Just an honest curious question here: Why do you expect the number of RM's at the U to grow as time goes on? Again - no need to get defensive. I'm sincerly curious what changes you foresee at the U that will increase the number of RM's? There have always been many LDS kids attending the U so I'm curious what changes you see?

  • TizTheSeason Lehi, Utah
    Nov. 16, 2011 9:55 a.m.

    I would take an RM any day over all things involved with NCAA Championship teams. I think that the RM athletes are just fine without all of that. A lot more to life.

    It would be fun to see the RM's that made it in the NFL.

  • AggiesAlltheWay Lehi, Utah
    Nov. 16, 2011 9:45 a.m.

    Yup, a little more research on the aggies would be good. You left off the other "notso whimpey" Whimpey twin, Jefferson Court, Stetson Tenney and possibly others. I know it's not the U or the y but do a little research to do the article justice Mr. Toone

  • Go Utes Salt Lake City, UT
    Nov. 16, 2011 9:36 a.m.

    Thank you, DN, for putting a Ute RM in the spot light, when it would have been so easy and predictable to focus on one of the RMs at the Y. I expect the number of RMs at the U to grow as time goes on.

    Glad to see athletes serve missions, whatever school they are at. Choosing God over mammon is never easy, but always worth it.

  • Rocket Science Brigham City, UT
    Nov. 16, 2011 9:25 a.m.

    Dektol - Merlin Olson was right, it is a sacrifice as an athlete who serves a mission takes two years off from further developing his abilities and strength. It takes great effort to get back to where one was physically before his mission. It is interesting how some come back and never make it to the expectations they once had. Others come back and are All American do very well but don't have the desire to go on to play pro ball, while others do go on to the pro's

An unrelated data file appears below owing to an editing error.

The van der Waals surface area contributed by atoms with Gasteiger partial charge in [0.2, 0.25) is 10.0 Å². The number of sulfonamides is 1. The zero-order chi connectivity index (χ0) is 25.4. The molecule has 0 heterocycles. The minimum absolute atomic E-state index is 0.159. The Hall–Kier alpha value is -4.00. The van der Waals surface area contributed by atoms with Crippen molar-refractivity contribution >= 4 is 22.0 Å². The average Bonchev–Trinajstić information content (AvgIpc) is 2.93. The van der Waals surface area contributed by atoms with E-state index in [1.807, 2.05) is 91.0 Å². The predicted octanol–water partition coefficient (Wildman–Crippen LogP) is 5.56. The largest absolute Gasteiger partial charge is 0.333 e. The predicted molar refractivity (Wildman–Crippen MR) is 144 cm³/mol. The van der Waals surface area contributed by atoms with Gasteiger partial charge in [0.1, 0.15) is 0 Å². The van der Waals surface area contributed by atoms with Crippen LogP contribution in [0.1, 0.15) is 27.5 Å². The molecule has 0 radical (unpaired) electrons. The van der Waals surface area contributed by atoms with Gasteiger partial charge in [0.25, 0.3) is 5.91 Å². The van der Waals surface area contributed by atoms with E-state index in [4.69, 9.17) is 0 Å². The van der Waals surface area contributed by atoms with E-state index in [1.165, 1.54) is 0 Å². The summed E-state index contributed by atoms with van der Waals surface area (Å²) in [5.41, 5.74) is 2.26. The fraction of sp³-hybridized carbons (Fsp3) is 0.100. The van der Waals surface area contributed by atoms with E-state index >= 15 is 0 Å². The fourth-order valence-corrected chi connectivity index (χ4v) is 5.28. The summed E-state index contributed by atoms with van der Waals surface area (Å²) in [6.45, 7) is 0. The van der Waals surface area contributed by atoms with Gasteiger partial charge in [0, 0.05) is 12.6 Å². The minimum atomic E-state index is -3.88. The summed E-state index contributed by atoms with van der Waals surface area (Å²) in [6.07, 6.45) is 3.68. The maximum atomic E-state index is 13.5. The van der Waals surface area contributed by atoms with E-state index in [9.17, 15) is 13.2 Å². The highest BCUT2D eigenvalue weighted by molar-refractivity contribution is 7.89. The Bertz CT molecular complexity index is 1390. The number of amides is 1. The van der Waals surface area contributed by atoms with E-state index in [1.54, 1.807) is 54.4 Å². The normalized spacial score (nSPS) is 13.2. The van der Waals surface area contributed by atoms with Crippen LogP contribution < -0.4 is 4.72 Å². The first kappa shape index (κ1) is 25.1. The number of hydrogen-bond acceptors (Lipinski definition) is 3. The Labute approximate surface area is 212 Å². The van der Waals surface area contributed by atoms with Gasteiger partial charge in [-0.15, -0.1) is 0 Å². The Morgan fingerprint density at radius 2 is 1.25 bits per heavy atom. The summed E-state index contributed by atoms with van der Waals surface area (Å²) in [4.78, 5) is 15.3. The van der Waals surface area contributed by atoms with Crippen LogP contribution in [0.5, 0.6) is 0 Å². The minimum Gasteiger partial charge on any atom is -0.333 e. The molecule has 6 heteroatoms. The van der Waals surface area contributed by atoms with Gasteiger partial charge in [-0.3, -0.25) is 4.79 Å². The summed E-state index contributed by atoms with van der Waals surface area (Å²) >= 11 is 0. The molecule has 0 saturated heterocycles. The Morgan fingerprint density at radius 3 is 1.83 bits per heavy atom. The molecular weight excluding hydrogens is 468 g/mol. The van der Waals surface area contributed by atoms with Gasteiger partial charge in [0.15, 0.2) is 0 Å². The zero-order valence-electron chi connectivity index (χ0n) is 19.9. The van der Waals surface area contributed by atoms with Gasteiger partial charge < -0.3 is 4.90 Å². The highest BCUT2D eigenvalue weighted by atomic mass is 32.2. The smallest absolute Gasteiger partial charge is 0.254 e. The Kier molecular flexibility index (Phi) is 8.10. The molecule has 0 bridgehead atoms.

What is really interesting is how some coaches around the country complain that BYU has an advantage because they have older athletes. Yet if it was an advantage why did Pete Carol recruit LDS kids, tell them they could serve missions, and they try to talk them out of it.

  • Kosta Fesenko Chicken McNuggetville, UT
    Nov. 16, 2011 9:12 a.m.


    I don't think you are breaking any new ground with that, yeah, going on a mission can hurt your ability to play sports. Still, I have more respect for those who go anyway, even though they have a chance to go pro. Examples include: britton johnsen, troy hinds, tyler hawes, and travis hansen among many others.

  • Ted H. Midvale, UT
    Nov. 16, 2011 9:05 a.m.


    I'm glad all things LDS bother you. I love it! Thanks! And because I know you'll love this one - I'll pray for you!

  • Floyd Johnson Broken Arrow, OK
    Nov. 16, 2011 8:59 a.m.

    I was surprised by the number of returned missionaries from differnt schools. I had expected BYU to have closer to 50 (77 really?), and I had expected Utah State to have more returned missionaries than University of Utah with both in the 20-25 range.

    I am with t702. Always good to see individuals participate in selfless activities, whatever they are.

  • Dektol Powell, OH
    Nov. 16, 2011 8:47 a.m.